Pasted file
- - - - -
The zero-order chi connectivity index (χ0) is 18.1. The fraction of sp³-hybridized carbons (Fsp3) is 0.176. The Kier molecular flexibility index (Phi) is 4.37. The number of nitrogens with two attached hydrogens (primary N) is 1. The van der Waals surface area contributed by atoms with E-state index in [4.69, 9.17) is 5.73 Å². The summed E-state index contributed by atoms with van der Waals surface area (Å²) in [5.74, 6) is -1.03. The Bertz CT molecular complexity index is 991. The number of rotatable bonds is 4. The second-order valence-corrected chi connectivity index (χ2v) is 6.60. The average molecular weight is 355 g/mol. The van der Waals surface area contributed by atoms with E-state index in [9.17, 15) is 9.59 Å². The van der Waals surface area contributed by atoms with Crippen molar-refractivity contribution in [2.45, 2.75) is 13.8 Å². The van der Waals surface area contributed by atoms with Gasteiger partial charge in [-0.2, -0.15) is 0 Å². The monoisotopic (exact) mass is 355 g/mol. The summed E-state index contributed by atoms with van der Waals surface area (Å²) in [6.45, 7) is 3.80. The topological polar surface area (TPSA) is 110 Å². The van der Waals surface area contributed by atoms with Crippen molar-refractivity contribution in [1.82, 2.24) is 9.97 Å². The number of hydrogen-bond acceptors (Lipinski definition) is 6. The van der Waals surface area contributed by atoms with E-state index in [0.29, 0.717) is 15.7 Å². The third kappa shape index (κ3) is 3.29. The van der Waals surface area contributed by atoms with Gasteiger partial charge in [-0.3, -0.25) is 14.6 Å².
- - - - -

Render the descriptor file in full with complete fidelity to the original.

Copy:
The zero-order chi connectivity index (χ0) is 18.1. The fraction of sp³-hybridized carbons (Fsp3) is 0.176. The Kier molecular flexibility index (Phi) is 4.37. The number of nitrogens with two attached hydrogens (primary N) is 1. The van der Waals surface area contributed by atoms with E-state index in [4.69, 9.17) is 5.73 Å². The summed E-state index contributed by atoms with van der Waals surface area (Å²) in [5.74, 6) is -1.03. The Bertz CT molecular complexity index is 991. The number of rotatable bonds is 4. The second-order valence-corrected chi connectivity index (χ2v) is 6.60. The average molecular weight is 355 g/mol. The van der Waals surface area contributed by atoms with E-state index in [9.17, 15) is 9.59 Å². The van der Waals surface area contributed by atoms with Crippen molar-refractivity contribution in [2.45, 2.75) is 13.8 Å². The van der Waals surface area contributed by atoms with Gasteiger partial charge in [-0.2, -0.15) is 0 Å². The monoisotopic (exact) mass is 355 g/mol. The summed E-state index contributed by atoms with van der Waals surface area (Å²) in [6.45, 7) is 3.80. The topological polar surface area (TPSA) is 110 Å². The van der Waals surface area contributed by atoms with Crippen molar-refractivity contribution in [1.82, 2.24) is 9.97 Å². The number of hydrogen-bond acceptors (Lipinski definition) is 6. The van der Waals surface area contributed by atoms with E-state index in [0.29, 0.717) is 15.7 Å². The third kappa shape index (κ3) is 3.29. The van der Waals surface area contributed by atoms with Gasteiger partial charge in [-0.3, -0.25) is 14.6 Å².